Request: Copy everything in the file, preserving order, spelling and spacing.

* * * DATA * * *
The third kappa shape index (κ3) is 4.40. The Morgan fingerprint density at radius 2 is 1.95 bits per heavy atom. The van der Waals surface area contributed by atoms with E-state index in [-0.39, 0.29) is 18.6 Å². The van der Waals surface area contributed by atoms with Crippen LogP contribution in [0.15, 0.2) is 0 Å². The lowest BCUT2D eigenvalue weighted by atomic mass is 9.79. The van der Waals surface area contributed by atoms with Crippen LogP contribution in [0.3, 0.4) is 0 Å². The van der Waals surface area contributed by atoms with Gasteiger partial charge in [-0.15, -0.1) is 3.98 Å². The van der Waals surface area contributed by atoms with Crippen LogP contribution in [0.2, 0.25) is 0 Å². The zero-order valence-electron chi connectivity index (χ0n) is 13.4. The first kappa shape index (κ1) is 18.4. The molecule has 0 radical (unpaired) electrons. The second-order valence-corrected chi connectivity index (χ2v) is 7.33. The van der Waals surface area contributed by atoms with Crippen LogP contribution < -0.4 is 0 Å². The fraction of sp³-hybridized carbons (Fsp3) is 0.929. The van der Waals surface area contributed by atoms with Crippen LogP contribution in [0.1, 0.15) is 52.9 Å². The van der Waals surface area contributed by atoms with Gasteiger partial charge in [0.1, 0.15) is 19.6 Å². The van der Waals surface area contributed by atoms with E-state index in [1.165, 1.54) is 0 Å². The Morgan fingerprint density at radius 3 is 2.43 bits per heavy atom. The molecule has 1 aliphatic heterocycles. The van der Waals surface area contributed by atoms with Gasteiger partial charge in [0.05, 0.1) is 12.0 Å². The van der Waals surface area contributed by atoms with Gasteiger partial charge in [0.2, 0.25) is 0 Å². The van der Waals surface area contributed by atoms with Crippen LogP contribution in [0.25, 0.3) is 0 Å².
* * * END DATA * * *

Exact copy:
The third kappa shape index (κ3) is 4.40. The Morgan fingerprint density at radius 2 is 1.95 bits per heavy atom. The van der Waals surface area contributed by atoms with E-state index in [-0.39, 0.29) is 18.6 Å². The van der Waals surface area contributed by atoms with Crippen LogP contribution in [0.15, 0.2) is 0 Å². The lowest BCUT2D eigenvalue weighted by atomic mass is 9.79. The van der Waals surface area contributed by atoms with Crippen LogP contribution in [0.3, 0.4) is 0 Å². The van der Waals surface area contributed by atoms with Gasteiger partial charge in [-0.15, -0.1) is 3.98 Å². The van der Waals surface area contributed by atoms with Crippen LogP contribution in [0.2, 0.25) is 0 Å². The zero-order valence-electron chi connectivity index (χ0n) is 13.4. The first kappa shape index (κ1) is 18.4. The molecule has 0 radical (unpaired) electrons. The second-order valence-corrected chi connectivity index (χ2v) is 7.33. The van der Waals surface area contributed by atoms with Crippen LogP contribution < -0.4 is 0 Å². The fraction of sp³-hybridized carbons (Fsp3) is 0.929. The van der Waals surface area contributed by atoms with Crippen LogP contribution in [0.1, 0.15) is 52.9 Å². The van der Waals surface area contributed by atoms with Gasteiger partial charge in [0.1, 0.15) is 19.6 Å². The van der Waals surface area contributed by atoms with E-state index in [1.165, 1.54) is 0 Å². The Morgan fingerprint density at radius 3 is 2.43 bits per heavy atom. The molecule has 1 aliphatic heterocycles. The van der Waals surface area contributed by atoms with Gasteiger partial charge in [0.05, 0.1) is 12.0 Å². The van der Waals surface area contributed by atoms with Gasteiger partial charge in [0.2, 0.25) is 0 Å². The van der Waals surface area contributed by atoms with Crippen LogP contribution in [0.25, 0.3) is 0 Å².